Tracking the path of Didion’s thinking is one of the pleasures of reading her work. A trip through her archives offers intimate views. Among manuscripts and page proofs, a slim folder labeled “Book of Common Prayer” holds two spiral-bound notepads and two maps of Panama, the corners of which are still sticky with tape. (Perhaps they hung over her desk as she conjured the fictional setting of the 1978 novel.) Each dog-eared notebook is half-full of pencil-jottings. They seem to have been made “in country,” since Didion’s polite cursive—she crosses t’s with a parachute, a curved line that floats—is in spots difficult to read. Here, the writer can be seen exercising themes and building atmosphere through snippets of dialogue (“Could she recommend a history of Panama/ Panama has no history, she said”), lists of observations (“Where nothing quite works or fits. The hotel stationery is too big for its matching envelope by one-eighth inch. Railroad track of differing gauges”), and opaque reminders (“Find Grace”—that is, locate the narrator.)
There’s a hush in the Bancroft Reading Room at the end of the day. Researchers surface from myriad worlds, and cross the cork floors to return boxes of archive materials. On the walls hang oil paintings, gifts to the Bancroft. California landscapes—almond groves, grazing cattle. Looking through the arched windows to the green panorama, it’s not difficult to imagine Didion on campus in 1953. In some of her most personal essays, she indelibly painted her undergraduate life.
“On the Morning after the Sixties,” written in 1970, begins with a memory of another moment when everything teetered on the brink of change:
An afternoon early in my sophomore year at Berkeley, a bright autumn Saturday in 1953. I was lying on a leather couch in a fraternity house (there had been a lunch for the alumni, my date had gone on to the game, I do not now recall why I had stayed behind), lying there alone reading a book by Lionel Trilling and listening to a middle-aged man pick out on a piano in need of tuning the melodic line to ‘Blue Room.’ ….That such an afternoon would now seem implausible in every detail—the idea of having had a “date” for a football lunch now seems to me so exotic as to be almost czarist—suggests the extent to which the narrative on which many of us grew up no longer applies.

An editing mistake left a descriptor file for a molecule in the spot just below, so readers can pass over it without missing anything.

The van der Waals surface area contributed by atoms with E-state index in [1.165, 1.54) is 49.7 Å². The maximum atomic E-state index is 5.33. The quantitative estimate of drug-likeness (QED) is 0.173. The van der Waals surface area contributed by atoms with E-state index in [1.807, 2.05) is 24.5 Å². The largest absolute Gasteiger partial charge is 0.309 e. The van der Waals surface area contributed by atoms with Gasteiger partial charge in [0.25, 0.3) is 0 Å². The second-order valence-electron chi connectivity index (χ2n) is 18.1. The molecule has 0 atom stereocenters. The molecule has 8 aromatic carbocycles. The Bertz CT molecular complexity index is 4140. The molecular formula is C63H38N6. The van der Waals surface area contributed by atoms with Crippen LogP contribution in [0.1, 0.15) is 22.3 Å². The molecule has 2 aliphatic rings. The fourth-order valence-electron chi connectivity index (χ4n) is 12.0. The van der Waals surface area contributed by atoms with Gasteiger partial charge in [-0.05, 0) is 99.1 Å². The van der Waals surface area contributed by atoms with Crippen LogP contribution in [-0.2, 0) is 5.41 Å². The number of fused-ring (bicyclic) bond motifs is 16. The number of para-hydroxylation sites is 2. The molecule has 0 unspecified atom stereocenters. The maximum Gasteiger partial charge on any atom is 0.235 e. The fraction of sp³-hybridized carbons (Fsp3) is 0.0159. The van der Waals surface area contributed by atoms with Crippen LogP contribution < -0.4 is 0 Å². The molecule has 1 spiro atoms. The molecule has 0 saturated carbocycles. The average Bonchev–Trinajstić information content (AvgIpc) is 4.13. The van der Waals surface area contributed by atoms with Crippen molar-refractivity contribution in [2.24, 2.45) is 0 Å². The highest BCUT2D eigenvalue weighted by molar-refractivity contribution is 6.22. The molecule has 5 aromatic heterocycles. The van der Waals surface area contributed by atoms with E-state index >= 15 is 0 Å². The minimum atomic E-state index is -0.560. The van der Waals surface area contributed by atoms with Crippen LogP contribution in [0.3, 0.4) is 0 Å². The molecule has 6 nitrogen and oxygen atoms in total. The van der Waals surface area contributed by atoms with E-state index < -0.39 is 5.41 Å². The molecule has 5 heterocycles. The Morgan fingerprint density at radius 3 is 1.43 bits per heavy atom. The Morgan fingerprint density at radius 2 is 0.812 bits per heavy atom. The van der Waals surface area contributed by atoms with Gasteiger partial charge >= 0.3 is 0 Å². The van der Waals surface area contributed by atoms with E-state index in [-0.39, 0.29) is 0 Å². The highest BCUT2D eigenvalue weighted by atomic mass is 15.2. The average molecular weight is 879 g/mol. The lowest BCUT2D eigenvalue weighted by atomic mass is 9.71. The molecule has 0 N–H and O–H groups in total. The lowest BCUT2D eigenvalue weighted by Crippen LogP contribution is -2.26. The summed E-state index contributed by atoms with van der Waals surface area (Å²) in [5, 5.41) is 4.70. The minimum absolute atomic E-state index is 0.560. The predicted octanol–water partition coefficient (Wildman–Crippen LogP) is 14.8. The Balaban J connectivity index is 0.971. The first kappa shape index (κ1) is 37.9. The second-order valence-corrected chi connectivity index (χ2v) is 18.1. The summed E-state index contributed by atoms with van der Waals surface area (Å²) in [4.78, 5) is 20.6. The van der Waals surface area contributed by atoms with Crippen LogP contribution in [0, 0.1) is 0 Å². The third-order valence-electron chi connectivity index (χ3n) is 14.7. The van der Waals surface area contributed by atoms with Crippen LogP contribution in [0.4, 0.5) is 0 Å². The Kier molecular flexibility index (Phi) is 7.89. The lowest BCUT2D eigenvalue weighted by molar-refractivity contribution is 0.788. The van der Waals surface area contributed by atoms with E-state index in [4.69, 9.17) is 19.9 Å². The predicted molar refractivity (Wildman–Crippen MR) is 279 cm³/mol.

It is not too much to say that Didion launched her career from Berkeley. In 1955, as a junior, she submitted a short story to Mademoiselle and won a coveted slot as one of ten summer guest-editors. She flew to New York—her first trip by plane—with Peggy La Violette, a friend from the Daily Cal who also won a guest-editor spot. At the end of the summer, Didion took the train back to California, typing a series of letters to her friend.
“The letters I received from Joan were long, beautifully written on onionskin paper on her portable Olivetti and mailed from train stations along the way,” says LaViolette Powell, now 82.
She donated the trove to the Bancroft, where they fill the last of the seven white cartons. Daugherty’s biography makes good use of them.
“However reticent Didion may have appeared publicly,” Daugherty writes, “the letters reveal a brash young woman sure of her intelligence and charm, impatient with most strangers, whom she considered commonplace and uninteresting. She was posing in the letters,” he noted. “But she was also certain of her ambition and talent.”
Determined to return to New York, Didion entered another contest for young writers—Vogue’s Prix de Paris—and she hurried through her senior year.
The prize was two weeks in Paris. Didion won, but she wanted New York. She asked for a job at Vogue instead of the trip, and was hired at $45 a week. It was 1956. She was 21.
By day, she wrote fashion copy for Vogue. By night, in a tiny Manhattan apartment, she penned her first novel, Run River, set in California. The die was cast.